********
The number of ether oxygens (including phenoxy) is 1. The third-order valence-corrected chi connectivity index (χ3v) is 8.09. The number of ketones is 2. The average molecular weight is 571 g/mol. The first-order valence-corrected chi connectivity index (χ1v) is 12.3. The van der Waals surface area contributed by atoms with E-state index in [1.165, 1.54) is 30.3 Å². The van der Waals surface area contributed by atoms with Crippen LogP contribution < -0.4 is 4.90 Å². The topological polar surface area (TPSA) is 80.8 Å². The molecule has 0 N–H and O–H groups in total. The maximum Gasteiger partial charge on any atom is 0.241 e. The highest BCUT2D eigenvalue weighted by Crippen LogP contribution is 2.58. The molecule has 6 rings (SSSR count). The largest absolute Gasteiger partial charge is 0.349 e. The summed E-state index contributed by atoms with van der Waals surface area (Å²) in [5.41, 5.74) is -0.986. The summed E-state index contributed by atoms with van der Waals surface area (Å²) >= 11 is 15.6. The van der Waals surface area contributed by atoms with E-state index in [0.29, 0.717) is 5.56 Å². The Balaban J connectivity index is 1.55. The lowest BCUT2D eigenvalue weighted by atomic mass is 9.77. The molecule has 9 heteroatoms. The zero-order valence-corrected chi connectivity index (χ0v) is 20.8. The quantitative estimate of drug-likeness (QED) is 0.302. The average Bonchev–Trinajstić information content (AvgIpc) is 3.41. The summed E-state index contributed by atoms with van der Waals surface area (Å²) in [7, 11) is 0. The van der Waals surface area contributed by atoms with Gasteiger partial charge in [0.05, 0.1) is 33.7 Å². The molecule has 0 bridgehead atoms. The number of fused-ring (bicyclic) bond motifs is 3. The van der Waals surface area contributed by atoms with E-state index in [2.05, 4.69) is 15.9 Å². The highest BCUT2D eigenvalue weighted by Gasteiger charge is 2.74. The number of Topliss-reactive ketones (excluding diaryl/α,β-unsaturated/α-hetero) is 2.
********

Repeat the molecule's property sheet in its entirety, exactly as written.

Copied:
The number of ether oxygens (including phenoxy) is 1. The third-order valence-corrected chi connectivity index (χ3v) is 8.09. The number of ketones is 2. The average molecular weight is 571 g/mol. The first-order valence-corrected chi connectivity index (χ1v) is 12.3. The van der Waals surface area contributed by atoms with E-state index in [1.165, 1.54) is 30.3 Å². The van der Waals surface area contributed by atoms with Crippen LogP contribution < -0.4 is 4.90 Å². The topological polar surface area (TPSA) is 80.8 Å². The molecule has 0 N–H and O–H groups in total. The maximum Gasteiger partial charge on any atom is 0.241 e. The highest BCUT2D eigenvalue weighted by Crippen LogP contribution is 2.58. The molecule has 6 rings (SSSR count). The largest absolute Gasteiger partial charge is 0.349 e. The summed E-state index contributed by atoms with van der Waals surface area (Å²) in [5.41, 5.74) is -0.986. The summed E-state index contributed by atoms with van der Waals surface area (Å²) >= 11 is 15.6. The van der Waals surface area contributed by atoms with E-state index in [0.29, 0.717) is 5.56 Å². The Balaban J connectivity index is 1.55. The lowest BCUT2D eigenvalue weighted by atomic mass is 9.77. The molecule has 9 heteroatoms. The zero-order valence-corrected chi connectivity index (χ0v) is 20.8. The quantitative estimate of drug-likeness (QED) is 0.302. The average Bonchev–Trinajstić information content (AvgIpc) is 3.41. The summed E-state index contributed by atoms with van der Waals surface area (Å²) in [7, 11) is 0. The van der Waals surface area contributed by atoms with Gasteiger partial charge in [0.05, 0.1) is 33.7 Å². The molecule has 0 bridgehead atoms. The number of fused-ring (bicyclic) bond motifs is 3. The van der Waals surface area contributed by atoms with E-state index in [2.05, 4.69) is 15.9 Å². The highest BCUT2D eigenvalue weighted by Gasteiger charge is 2.74. The number of Topliss-reactive ketones (excluding diaryl/α,β-unsaturated/α-hetero) is 2.